Bugbee & Conkle Workers’ Comp Seminar
Bugbee & Conkle, LLP will host its annual Workers’ Compensation Seminar March 7, 2013 at the Holiday Inn French Quarter in Perrysburg, Ohio. Seminar topics will be announced in a later publication. For more information, please contact our office at 419-244-6788.
Ohio Supreme Court Weighs in on Intentional Tort Statute
At the end of 2012, the Ohio Su-preme Court issued two key decisions analyzing Ohio’s Intentional Tort Statute, R.C. 2745.01. In Hewitt v. L.E. Myers Company, 2012-Ohio-5317, the Court narrowly defined an “equipment safety guard” as “a device designed to shield the operator from exposure to or injury by a dangerous aspect of the equipment.” This hold-ing clarified that personal protective items, such as gloves, facemasks of sleeves are not contemplated by the statute. The Court also held an em-ployer is liable for an intentional tort only when it “deliberately” removes the equipment safety guard. In Houdek v. ThyssenKrupp Materials, 2012-Ohio-5685, the Court reiterated its holding in Hewitt that employers are only liable for claims in which there was a deliberate intent to cause injury.
One issue the Court did not ad-dress is whether an employer is liable under the statute when the employer fails to attach safety equipment. In September, 2012, before the Hewitt and Houdek decisions, the 7th District Court of Appeals held the failure to attach safety equipment provided by the manufacturer is the same as the deliberate removal of safety equip-ment. Wineberry v. Northstart Paint-ing Co., 2012-Ohio-4212. Neither party appealed Wineberry to the Ohio Supreme Court. It is unclear how the Supreme Court will construe the fail-ure to attach safety equipment, if/when the Court faces the issue.
Statutory attorneys fees and Costs payable When Claimant wins Any Condition under R.C. 4123.512
The Ohio Supreme Court has held an employer is responsible to reimburse a claimant, who wins a court appeal under R.C. 4123.512, for attorneys fees and costs incurred by the claimant. In Holmes v. Crawford Machine, Inc., 2012-Ohio-5380, the employer appealed several conditions to court. At trial, the jury found the claimant was entitled to participate in the workers’ compensation system for only one of the several conditions. The claimant sought reimbursement for attorneys fees and all costs incurred in the litigation. The employer argued the fees and costs should be limited to such fees and costs connected to the allowed condition only.
The trial court agreed with the claimant’s position; however, the court of ap-peals agreed with employer’s. The Supreme Court held R.C. 4123.512 does not require apportionment of attorneys fees and litigation costs based on the outcome of particular conditions. Once the claimant establishes the right to participate, the claimant is entitled to attorneys fees for the effort expended in the litigation and reasonable costs related to the litigation, without any limitations.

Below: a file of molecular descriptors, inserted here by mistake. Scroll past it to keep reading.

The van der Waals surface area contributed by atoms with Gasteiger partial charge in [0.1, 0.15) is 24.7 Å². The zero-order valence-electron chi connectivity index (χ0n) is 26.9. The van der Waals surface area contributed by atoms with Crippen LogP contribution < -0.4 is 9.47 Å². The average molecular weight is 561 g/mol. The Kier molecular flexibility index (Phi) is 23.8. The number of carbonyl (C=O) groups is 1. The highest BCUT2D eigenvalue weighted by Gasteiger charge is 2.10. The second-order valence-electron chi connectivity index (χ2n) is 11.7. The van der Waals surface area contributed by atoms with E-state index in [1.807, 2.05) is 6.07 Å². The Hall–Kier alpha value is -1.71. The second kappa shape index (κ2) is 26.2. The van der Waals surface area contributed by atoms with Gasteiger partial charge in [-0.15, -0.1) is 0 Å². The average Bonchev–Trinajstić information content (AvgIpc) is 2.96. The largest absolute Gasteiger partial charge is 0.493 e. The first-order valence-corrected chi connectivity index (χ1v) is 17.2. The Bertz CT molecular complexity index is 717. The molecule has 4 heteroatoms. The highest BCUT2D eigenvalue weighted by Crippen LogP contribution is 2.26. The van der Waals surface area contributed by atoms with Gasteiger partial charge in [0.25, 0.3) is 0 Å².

The Court’s decision highlights one of the risks of workers’ compensation liti-gation. Employers must remain mindful of the exposure to attorneys fees and costs when developing a litigation strategy. If you have questions , please contact our office at 419-244-6788.
Group Rating Case May Affect State Fund Employers If Upheld
For the last several years, San Allen, Inc. v. Ohio Bureau of Workers’ Comp., Cuyahoga Case No. CV-07-644950 has languished before the Cuyahoga County Court of Common Pleas. The case in-volves a lawsuit filed by numerous State Fund employers (eventually certified as a Class) against the Bureau seeking reim-bursement for inflated premiums due to Ohio’s group rating system. The plaintiff class challenged the constitutionality of the group rating system and alleged the Bureau violated R.C. 4123.29 and R.C. 4123.34, which statutes authorize the Bureau to establish group plans and set fixed and equitable rules governing premiums.
On August 20, 2012, the court heard the case in a bench trial. On December 28, 2012, the court issued a partial order, finding the Bureau violated R.C. 4123.29 and R.C. 4123.34, and unlawfully col-lected excessive premiums from non–
group rated employers. The Bureau’s public admissions that it overcharged non-group state fund employers led the court to rule in favor of the plaintiff class. While the plaintiff class sought restitution of over 1.3 billion dollars, the precise amount the Bu-reau overcharged the employers remains in dispute. Based on the court’s ruling, howev-er, the amount of restitution will likely be less than what the plaintiff class initially sought. A hearing on the final restitution figure is set for March 14, 2013.
If the court’s decision is upheld, there could be restitution for up to 270,000 state fund employers. However, it has been re-ported the Bureau plans to appeal the court’s decision. Until there is a final determina-tion, it is unclear what impact, if any, the San Allen case will have on state fund employers.
This publication will continue to pro-vide updates on the progress of this case as they occur.